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A LOOK BACK AT 20 OF THE BEST 2018 MOVIES YOU (PROBABLY) MISSED

 

 

All the violent thrillers, eccentric comedies and eye-opening dramas that you should have seen this year… but probably didn’t.

 

Over 700 movies were released theatrically in 2018, and that doesn’t even scratch the surface. When you factor in the many home video and streaming debuts and international films that didn’t get an official release in the states, there’s no way everyone had time to see them all. But that’s what we have critics for!

We’ve compiled twenty of the most impressive motion pictures that got overlooked by the mainstream, for one reason or another, and which deserve to find a big audience all for themselves. We’ve got beautiful and eloquent dramas, blisteringly funny comedies, ultraviolent thrillers and eccentric genre-bending musicals, and an adorable kids film about a dog, just to cover all our bases.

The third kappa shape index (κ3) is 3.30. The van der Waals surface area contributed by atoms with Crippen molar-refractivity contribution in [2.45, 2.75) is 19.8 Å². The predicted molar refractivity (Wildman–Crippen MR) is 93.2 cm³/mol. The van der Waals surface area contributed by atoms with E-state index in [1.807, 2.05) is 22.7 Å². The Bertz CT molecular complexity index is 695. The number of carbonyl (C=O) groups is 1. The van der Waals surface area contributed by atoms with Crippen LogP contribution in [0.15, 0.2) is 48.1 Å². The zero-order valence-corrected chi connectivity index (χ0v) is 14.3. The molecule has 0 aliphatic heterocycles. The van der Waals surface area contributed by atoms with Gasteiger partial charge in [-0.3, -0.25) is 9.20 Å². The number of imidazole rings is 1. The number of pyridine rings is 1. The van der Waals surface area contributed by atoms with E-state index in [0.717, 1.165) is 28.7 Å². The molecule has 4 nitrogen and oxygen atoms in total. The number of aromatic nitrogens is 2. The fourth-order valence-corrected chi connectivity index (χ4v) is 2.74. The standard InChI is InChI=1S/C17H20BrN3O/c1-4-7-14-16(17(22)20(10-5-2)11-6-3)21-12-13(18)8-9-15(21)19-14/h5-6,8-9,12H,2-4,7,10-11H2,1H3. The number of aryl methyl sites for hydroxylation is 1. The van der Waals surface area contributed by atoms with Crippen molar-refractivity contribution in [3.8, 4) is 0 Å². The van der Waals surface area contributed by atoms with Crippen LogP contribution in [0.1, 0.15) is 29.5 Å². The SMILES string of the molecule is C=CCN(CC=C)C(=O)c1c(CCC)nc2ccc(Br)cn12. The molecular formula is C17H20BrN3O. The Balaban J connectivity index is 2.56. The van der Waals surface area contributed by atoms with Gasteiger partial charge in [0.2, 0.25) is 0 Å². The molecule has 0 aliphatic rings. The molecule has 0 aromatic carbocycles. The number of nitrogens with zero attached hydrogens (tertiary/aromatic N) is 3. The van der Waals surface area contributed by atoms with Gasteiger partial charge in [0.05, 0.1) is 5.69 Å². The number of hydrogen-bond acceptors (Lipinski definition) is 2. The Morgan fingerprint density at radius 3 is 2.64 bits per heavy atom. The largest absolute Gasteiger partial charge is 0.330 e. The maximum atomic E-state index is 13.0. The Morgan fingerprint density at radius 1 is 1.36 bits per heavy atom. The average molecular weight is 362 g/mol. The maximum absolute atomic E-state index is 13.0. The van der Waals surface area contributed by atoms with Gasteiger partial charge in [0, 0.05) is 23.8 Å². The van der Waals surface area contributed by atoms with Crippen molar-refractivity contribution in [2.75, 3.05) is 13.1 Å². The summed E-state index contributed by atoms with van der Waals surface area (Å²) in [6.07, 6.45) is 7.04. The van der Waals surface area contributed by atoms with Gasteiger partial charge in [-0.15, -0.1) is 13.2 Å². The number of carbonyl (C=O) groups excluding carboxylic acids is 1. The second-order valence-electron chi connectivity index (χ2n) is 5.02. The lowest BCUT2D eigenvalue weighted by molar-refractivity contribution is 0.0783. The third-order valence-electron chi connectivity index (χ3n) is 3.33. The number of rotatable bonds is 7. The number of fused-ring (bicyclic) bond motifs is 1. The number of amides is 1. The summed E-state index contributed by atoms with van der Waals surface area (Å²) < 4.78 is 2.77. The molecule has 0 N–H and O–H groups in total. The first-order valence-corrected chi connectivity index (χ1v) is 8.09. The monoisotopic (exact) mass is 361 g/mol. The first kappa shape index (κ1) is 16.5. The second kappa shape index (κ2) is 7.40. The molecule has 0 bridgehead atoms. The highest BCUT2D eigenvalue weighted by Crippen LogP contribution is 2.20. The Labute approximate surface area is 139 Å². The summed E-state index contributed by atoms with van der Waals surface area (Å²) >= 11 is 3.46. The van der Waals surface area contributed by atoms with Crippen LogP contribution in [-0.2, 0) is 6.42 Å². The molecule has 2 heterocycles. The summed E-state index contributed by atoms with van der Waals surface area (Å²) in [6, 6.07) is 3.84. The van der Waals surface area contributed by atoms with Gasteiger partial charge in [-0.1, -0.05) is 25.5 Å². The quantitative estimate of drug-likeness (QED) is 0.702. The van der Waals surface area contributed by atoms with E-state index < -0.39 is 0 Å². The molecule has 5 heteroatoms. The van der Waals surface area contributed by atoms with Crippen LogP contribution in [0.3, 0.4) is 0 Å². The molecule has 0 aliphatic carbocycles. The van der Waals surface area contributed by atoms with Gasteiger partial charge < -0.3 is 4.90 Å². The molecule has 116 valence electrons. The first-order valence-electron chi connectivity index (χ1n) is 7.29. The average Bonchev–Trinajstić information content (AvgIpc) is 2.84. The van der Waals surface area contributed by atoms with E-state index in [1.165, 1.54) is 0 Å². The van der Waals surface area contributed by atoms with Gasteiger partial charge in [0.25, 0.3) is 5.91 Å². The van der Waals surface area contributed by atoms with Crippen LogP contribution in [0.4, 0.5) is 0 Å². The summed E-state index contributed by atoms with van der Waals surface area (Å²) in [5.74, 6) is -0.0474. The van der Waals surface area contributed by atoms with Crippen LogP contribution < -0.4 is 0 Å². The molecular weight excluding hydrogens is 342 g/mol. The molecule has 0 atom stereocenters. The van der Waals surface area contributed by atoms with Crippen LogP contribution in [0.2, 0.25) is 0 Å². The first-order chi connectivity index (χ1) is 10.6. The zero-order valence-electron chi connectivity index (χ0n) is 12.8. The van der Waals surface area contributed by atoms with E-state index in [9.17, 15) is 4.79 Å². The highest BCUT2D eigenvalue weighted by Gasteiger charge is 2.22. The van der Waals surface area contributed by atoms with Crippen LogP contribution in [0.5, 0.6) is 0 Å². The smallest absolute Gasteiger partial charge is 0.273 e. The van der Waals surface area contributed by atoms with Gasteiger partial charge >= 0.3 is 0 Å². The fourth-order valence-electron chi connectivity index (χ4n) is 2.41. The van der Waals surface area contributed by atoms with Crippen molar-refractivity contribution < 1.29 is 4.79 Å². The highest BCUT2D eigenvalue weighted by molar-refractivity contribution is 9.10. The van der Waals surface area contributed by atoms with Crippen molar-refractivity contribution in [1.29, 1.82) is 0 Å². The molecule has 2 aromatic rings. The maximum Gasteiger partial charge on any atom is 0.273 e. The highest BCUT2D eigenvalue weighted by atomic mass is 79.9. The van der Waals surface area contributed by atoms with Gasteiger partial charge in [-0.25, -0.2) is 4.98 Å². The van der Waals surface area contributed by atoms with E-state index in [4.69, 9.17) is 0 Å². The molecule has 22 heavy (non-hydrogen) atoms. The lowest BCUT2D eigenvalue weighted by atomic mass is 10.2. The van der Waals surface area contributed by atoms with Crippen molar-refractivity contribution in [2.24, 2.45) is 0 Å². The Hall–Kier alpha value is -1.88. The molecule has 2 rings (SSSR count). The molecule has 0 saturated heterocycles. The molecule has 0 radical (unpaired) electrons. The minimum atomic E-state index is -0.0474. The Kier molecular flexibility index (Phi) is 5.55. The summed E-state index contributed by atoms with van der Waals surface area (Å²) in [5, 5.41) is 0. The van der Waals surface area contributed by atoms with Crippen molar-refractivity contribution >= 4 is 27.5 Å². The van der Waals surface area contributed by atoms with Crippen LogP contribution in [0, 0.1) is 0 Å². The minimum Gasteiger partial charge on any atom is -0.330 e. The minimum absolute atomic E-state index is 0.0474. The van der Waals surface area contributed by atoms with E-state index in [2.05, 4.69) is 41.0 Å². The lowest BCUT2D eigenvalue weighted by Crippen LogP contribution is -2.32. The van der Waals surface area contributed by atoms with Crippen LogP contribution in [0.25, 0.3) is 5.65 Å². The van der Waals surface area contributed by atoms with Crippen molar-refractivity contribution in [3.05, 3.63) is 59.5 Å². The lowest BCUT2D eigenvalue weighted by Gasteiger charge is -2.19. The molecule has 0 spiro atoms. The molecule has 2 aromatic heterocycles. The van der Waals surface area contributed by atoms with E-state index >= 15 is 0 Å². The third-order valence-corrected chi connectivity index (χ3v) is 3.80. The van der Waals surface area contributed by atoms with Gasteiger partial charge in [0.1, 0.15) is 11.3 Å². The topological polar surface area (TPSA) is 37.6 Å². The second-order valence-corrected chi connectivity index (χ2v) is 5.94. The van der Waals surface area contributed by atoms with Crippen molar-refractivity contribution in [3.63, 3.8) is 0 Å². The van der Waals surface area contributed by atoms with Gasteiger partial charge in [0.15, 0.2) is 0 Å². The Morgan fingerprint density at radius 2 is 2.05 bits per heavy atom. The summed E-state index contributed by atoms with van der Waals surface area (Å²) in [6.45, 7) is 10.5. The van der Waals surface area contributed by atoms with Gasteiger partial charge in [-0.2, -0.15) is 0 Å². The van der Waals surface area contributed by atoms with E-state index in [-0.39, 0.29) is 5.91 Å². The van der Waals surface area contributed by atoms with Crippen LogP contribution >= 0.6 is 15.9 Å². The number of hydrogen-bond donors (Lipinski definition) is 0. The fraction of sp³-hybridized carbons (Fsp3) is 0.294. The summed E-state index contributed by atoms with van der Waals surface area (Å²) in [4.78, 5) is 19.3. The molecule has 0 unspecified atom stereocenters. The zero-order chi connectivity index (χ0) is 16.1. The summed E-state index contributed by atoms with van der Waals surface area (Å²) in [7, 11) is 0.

There was something for everyone this year… if you knew where to look. How many of these films have you seen?

 

 

Anna and the Apocalypse

The best Christmas movie of 2018 was also a teen zombie musical! Ella Hunt leads a cast of charming, believable teens whose plans for the future are derailed when zombies attack during the holidays. So they sing their hearts out, deal with their baggage and cave in the undead heads with giant candy canes. It’s a cult film in the making, and you should get in on the ground floor now.

 

 

 

Benji